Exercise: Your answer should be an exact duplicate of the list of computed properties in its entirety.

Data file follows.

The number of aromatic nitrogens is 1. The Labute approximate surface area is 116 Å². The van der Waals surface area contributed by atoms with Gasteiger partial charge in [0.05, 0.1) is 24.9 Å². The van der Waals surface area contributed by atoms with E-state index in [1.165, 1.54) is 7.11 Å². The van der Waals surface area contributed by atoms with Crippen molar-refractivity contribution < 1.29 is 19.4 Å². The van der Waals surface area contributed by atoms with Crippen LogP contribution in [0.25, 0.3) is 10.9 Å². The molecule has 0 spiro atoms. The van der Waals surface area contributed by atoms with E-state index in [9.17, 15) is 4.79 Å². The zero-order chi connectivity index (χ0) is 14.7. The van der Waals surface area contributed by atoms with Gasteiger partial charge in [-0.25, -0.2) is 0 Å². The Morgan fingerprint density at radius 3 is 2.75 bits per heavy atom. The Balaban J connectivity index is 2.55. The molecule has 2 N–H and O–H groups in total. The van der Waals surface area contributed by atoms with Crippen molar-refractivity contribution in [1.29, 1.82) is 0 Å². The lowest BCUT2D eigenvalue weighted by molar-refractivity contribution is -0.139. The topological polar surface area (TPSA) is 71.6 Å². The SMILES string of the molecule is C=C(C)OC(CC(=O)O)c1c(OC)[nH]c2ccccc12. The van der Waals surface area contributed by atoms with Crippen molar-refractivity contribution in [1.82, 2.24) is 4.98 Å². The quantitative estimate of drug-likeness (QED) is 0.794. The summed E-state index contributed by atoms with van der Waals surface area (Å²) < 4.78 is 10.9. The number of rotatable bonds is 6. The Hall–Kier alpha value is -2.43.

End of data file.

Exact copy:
The number of aromatic nitrogens is 1. The Labute approximate surface area is 116 Å². The van der Waals surface area contributed by atoms with Gasteiger partial charge in [0.05, 0.1) is 24.9 Å². The van der Waals surface area contributed by atoms with E-state index in [1.165, 1.54) is 7.11 Å². The van der Waals surface area contributed by atoms with Crippen molar-refractivity contribution < 1.29 is 19.4 Å². The van der Waals surface area contributed by atoms with Crippen LogP contribution in [0.25, 0.3) is 10.9 Å². The molecule has 0 spiro atoms. The van der Waals surface area contributed by atoms with E-state index in [9.17, 15) is 4.79 Å². The zero-order chi connectivity index (χ0) is 14.7. The van der Waals surface area contributed by atoms with Gasteiger partial charge in [-0.25, -0.2) is 0 Å². The Morgan fingerprint density at radius 3 is 2.75 bits per heavy atom. The Balaban J connectivity index is 2.55. The molecule has 2 N–H and O–H groups in total. The van der Waals surface area contributed by atoms with Crippen molar-refractivity contribution in [1.29, 1.82) is 0 Å². The lowest BCUT2D eigenvalue weighted by molar-refractivity contribution is -0.139. The topological polar surface area (TPSA) is 71.6 Å². The SMILES string of the molecule is C=C(C)OC(CC(=O)O)c1c(OC)[nH]c2ccccc12. The van der Waals surface area contributed by atoms with Crippen molar-refractivity contribution in [1.82, 2.24) is 4.98 Å². The quantitative estimate of drug-likeness (QED) is 0.794. The summed E-state index contributed by atoms with van der Waals surface area (Å²) < 4.78 is 10.9. The number of rotatable bonds is 6. The Hall–Kier alpha value is -2.43.